22. to turn in the opposite order: to reverse the process of evolution.
23. Print. to print as a reverse.
24. to shift into reverse gear: The driver drove forward, then reversed.
25. (of a mechanism) to be reversed.
26. to turn or move in the opposite or contrary direction, as in dancing.
27. Bridge. to make a reverse bid.
[1275-1325; (n.) ME revers < OF < L reversus, ptp. of revertere to REVERT (see VERSE); (v.) ME reversen < OF reverser < LL reversare, freq. of revertere]
Syn. 1. converse. See opposite. 7. converse, counterpart. 10. mishap, misadventure, affliction. 15, 17. REVERSE, INVERT agree in meaning to change into a contrary position, order, or relation. To REVERSE is to place or move something so that it is facing in the opposite direction from the one faced previously: to reverse from right to left; to reverse a decision. TO INVERT is to turn upside down: to invert a stamp in printing; to invert a bowl over a plate. 20. repeal, veto, countermand, rescind, overthrow.
Ant. 1. same.

* * *

Universalium. 2010.

Игры ⚽ Нужна курсовая?

Look at other dictionaries:

  • Reverse — may refer to: *The reverse side of currency or a flag; see Obverse and reverse *A change in the direction of: **the movement of a motor or other prime mover; see Transmission (mechanics) **an engineering design: see Reverse engineering **a jet… …   Wikipedia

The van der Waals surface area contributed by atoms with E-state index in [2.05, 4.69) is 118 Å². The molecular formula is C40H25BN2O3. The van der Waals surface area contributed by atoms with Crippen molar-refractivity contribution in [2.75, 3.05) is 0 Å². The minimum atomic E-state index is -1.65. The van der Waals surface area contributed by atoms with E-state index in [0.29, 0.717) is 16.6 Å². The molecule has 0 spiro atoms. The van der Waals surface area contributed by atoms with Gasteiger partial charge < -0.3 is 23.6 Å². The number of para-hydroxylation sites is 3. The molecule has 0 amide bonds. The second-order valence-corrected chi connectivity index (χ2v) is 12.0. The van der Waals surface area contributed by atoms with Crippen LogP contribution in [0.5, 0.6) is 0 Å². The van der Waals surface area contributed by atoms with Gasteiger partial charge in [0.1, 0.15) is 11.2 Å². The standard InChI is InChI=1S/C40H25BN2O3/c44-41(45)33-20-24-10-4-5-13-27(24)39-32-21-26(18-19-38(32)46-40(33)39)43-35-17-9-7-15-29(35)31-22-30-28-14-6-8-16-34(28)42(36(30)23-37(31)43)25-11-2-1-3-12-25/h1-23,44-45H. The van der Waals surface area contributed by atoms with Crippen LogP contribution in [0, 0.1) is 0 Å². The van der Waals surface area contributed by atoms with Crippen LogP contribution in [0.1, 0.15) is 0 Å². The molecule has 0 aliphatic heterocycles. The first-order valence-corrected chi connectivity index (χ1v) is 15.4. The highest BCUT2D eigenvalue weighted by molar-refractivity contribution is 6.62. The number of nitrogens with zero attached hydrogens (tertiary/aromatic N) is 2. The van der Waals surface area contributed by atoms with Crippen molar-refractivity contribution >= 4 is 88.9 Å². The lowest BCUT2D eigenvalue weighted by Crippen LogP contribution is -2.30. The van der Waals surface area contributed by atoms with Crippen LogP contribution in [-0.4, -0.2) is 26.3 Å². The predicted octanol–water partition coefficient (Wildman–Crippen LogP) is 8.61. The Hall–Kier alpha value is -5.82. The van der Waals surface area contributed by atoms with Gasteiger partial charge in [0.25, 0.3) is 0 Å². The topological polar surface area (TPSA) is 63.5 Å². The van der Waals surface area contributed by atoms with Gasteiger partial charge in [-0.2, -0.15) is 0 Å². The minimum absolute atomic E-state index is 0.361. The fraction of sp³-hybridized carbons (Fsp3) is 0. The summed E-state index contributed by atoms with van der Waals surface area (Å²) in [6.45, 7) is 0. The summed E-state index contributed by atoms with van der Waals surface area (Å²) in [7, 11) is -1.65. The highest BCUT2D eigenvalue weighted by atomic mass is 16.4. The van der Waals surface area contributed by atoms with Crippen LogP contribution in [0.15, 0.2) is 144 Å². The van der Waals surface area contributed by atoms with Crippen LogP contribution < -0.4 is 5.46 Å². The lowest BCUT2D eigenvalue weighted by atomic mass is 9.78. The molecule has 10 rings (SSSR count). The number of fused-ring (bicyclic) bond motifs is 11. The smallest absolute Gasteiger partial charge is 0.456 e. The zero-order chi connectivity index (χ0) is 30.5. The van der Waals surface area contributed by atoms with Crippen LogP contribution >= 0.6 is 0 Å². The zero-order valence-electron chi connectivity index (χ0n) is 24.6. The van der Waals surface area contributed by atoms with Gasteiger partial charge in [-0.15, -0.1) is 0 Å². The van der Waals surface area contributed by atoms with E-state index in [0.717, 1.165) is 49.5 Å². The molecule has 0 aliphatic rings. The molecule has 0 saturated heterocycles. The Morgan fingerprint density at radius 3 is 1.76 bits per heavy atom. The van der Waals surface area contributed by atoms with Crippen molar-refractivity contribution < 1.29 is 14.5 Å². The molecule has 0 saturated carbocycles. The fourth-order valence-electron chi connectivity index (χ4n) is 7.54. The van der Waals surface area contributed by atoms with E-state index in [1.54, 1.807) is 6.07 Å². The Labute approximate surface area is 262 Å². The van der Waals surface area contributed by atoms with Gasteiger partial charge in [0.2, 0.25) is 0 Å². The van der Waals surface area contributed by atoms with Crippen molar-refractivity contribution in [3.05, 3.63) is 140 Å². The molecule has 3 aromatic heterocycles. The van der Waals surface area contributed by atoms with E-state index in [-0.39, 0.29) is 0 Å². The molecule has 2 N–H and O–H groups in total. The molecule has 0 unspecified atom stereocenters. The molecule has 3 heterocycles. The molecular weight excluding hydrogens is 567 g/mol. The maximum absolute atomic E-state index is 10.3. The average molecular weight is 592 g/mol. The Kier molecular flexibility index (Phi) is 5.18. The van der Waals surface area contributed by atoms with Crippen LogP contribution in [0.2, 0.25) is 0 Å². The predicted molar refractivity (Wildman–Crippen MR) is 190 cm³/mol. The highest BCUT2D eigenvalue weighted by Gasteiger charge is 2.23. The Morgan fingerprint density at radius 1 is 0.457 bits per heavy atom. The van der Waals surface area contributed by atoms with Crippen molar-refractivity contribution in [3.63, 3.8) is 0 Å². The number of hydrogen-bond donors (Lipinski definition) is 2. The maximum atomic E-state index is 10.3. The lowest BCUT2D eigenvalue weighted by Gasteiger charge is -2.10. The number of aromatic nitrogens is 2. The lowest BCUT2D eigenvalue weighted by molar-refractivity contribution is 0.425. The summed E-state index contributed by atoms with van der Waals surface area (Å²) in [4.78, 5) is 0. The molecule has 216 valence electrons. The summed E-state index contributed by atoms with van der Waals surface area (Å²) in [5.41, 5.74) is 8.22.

• Reverse — Re*verse (r[ e]*v[ e]rs ), n. [Cf. F. revers. See {Reverse}, a.] 1. That which appears or is presented when anything, as a lance, a line, a course of conduct, etc., is reverted or turned contrary to its natural direction. [1913 Webster] He did so …   The Collaborative International Dictionary of English

  • Reverse — Re*verse , a. [OE. revers, OF. revers, L. reversus, p. p. of revertere. See {Revert}.] 1. Turned backward; having a contrary or opposite direction; hence; opposite or contrary in kind; as, the reverse order or method. A vice reverse unto this.… …   The Collaborative International Dictionary of English